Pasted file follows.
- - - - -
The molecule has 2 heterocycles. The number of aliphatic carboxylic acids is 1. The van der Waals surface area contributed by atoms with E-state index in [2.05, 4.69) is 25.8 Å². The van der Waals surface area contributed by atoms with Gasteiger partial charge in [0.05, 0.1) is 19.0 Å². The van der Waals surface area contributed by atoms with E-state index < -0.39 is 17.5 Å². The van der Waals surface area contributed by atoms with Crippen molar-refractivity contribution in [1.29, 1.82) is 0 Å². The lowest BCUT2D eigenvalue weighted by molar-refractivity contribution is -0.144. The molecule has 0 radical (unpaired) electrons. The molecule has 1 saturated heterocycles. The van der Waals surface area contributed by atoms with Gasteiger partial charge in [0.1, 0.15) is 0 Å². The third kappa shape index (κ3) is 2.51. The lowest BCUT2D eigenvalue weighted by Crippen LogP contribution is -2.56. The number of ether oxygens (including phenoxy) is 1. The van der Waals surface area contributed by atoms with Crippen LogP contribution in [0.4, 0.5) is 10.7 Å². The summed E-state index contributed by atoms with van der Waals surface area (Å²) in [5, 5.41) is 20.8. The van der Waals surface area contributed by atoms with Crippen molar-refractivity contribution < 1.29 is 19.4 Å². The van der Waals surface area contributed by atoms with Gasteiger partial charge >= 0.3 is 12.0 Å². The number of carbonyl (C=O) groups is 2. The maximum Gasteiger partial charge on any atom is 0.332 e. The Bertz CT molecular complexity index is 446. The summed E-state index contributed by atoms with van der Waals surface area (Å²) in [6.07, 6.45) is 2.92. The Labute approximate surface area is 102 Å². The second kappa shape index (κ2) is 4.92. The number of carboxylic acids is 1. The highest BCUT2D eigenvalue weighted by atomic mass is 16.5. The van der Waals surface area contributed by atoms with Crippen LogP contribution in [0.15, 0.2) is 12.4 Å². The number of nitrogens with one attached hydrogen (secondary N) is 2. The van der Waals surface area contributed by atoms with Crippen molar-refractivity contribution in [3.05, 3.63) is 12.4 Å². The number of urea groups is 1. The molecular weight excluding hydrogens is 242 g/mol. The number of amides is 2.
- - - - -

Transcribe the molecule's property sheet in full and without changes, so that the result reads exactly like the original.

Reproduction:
The molecule has 2 heterocycles. The number of aliphatic carboxylic acids is 1. The van der Waals surface area contributed by atoms with E-state index in [2.05, 4.69) is 25.8 Å². The van der Waals surface area contributed by atoms with Gasteiger partial charge in [0.05, 0.1) is 19.0 Å². The van der Waals surface area contributed by atoms with E-state index < -0.39 is 17.5 Å². The van der Waals surface area contributed by atoms with Crippen molar-refractivity contribution in [1.29, 1.82) is 0 Å². The lowest BCUT2D eigenvalue weighted by molar-refractivity contribution is -0.144. The molecule has 0 radical (unpaired) electrons. The molecule has 1 saturated heterocycles. The van der Waals surface area contributed by atoms with Gasteiger partial charge in [0.1, 0.15) is 0 Å². The third kappa shape index (κ3) is 2.51. The lowest BCUT2D eigenvalue weighted by Crippen LogP contribution is -2.56. The number of ether oxygens (including phenoxy) is 1. The van der Waals surface area contributed by atoms with Crippen LogP contribution in [0.4, 0.5) is 10.7 Å². The summed E-state index contributed by atoms with van der Waals surface area (Å²) in [5, 5.41) is 20.8. The van der Waals surface area contributed by atoms with Crippen molar-refractivity contribution < 1.29 is 19.4 Å². The van der Waals surface area contributed by atoms with Gasteiger partial charge >= 0.3 is 12.0 Å². The number of carbonyl (C=O) groups is 2. The maximum Gasteiger partial charge on any atom is 0.332 e. The Bertz CT molecular complexity index is 446. The summed E-state index contributed by atoms with van der Waals surface area (Å²) in [6.07, 6.45) is 2.92. The Labute approximate surface area is 102 Å². The second kappa shape index (κ2) is 4.92. The number of carboxylic acids is 1. The highest BCUT2D eigenvalue weighted by atomic mass is 16.5. The van der Waals surface area contributed by atoms with Crippen LogP contribution in [0.15, 0.2) is 12.4 Å². The number of nitrogens with one attached hydrogen (secondary N) is 2. The van der Waals surface area contributed by atoms with Crippen molar-refractivity contribution in [3.05, 3.63) is 12.4 Å². The number of urea groups is 1. The molecular weight excluding hydrogens is 242 g/mol. The number of amides is 2.